Like the country itself, Libya's media environment is in chaos
Charting the course of Libya's press
Some of the main reasons that drove the Libyan uprising forward in 2011 were freedom of speech, freedom of expression and free media. So how free has Libya been over the last six years?
During Muammar Qaddafi’s era there were only two government controlled TV channels, five dailies and one news agency. Besides that there was a TV channel owned by Al Ghad Media Company, a semi-private company set up by Qaddafi’s son Saif Al Islam as part of his drive to open up Libya. Al Ghad also owned a radio station, two dailies and four news sites. All Al Ghad media properties were almost completely free in the sense they were more critical of the government and ministers with very few taboos.
Ordinary people could, mostly, have their views published or aired nationally if they called talk shows or sent comments to papers. Social media sites were in limited use and occasionally blocked by the government.
Today there are more than 20 TV channels, the same number of radio stations in Tripoli alone, a dozen or so papers and thousands of websites. Social media services including Facebook and Twitter are widely used.
Yet today it is very difficult and sometimes dangerous for ordinary Libyans to express themselves. Journalists and “citizen” journalists can find themselves in dangerous situations if they speak their minds.
Many ordinary Libyans on social media use false names and no pictures in case they could be identified in the real world.
When a journalist goes missing in Libya, it is very likely that he or she will not be traced. There is nobody to talk to about the case since government control over the country does not exist. In many instances the missing journalist or reporter stays in the dark and his whereabouts are unknown. A well-known blogger, Abdul Moaez Banon, is still missing without trace since he first disappeared some three years ago.
Reporters Sans Frontieres, an international group to protect reporters and journalists, estimates that about 100 Libyan journalists have fled the country fearing for their lives. It believes about 50 have been kidnapped and over two dozen killed all in the space of six years, excluding the war-related deaths.
A growing number of TV stations have had to relocate to another country or shut down since they could not work safely in post-uprising Libya. Those remaining work under pressure as they have to be very careful as to how to report even simple news items and what kind of views they reflect. In many cases, callers to live talk shows are cut off in the middle of their sentences because the presenter did not like what they could be saying even before they say it.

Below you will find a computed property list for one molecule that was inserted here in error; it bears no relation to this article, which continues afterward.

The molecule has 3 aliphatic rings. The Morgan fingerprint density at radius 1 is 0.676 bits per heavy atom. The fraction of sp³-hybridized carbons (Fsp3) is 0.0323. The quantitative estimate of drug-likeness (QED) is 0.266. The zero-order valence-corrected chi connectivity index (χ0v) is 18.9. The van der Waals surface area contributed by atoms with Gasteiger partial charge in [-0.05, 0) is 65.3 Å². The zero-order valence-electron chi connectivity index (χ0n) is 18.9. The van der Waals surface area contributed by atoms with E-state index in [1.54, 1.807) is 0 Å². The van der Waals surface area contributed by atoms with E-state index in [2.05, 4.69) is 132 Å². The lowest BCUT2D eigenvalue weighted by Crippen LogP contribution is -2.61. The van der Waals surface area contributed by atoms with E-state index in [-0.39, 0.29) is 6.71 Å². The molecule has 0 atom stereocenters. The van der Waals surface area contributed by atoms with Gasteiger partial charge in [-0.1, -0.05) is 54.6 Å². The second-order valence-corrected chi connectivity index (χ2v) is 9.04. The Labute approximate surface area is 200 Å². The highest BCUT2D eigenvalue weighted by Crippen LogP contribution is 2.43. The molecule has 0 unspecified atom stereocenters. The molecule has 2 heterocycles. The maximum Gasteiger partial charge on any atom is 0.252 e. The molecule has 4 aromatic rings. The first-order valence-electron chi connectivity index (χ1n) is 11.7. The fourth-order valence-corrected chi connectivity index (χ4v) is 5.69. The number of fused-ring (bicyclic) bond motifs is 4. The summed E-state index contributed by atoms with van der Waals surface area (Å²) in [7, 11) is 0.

Radio broadcasters have a little more freedom but the majority are immersed in religious preaching or discussing trivial matters.
As to financing, it is hard to really know who is funding which media outlet. Not a single media outlet declares its financial details. However, there are at least six TV stations that are fully or partially funded by foreign countries. One channel, known as Al-Nabaa, is funded by Qatar, according to a source who does not want to be identified. Other TV stations are split in funding between the Tripoli-based government of national accord and the Tobruk-based government. Some are funded by local political entities, including city councils and political parties. Since there is no published data on funding it is hard to figure out how much money is spent annually.
Another issue is the legal permission to operate media outlets. Laws in place since the end of the Qaddafi era are still enforced, at least in theory, and they do not permit privately owned media outlets unless within very strict criteria. So it is very difficult to see how so many TVs and radios and other media managed to get permissions. Since no government is in control of the entire country, it is highly likely that the majority of media outlets operate illegally without any accountability.
The media scene in Libya is far from free. Rather it is complicated, dangerous and out of control. All in the name of freedom, of course.
Mustafa Fetouri is a Libyan academic and journalist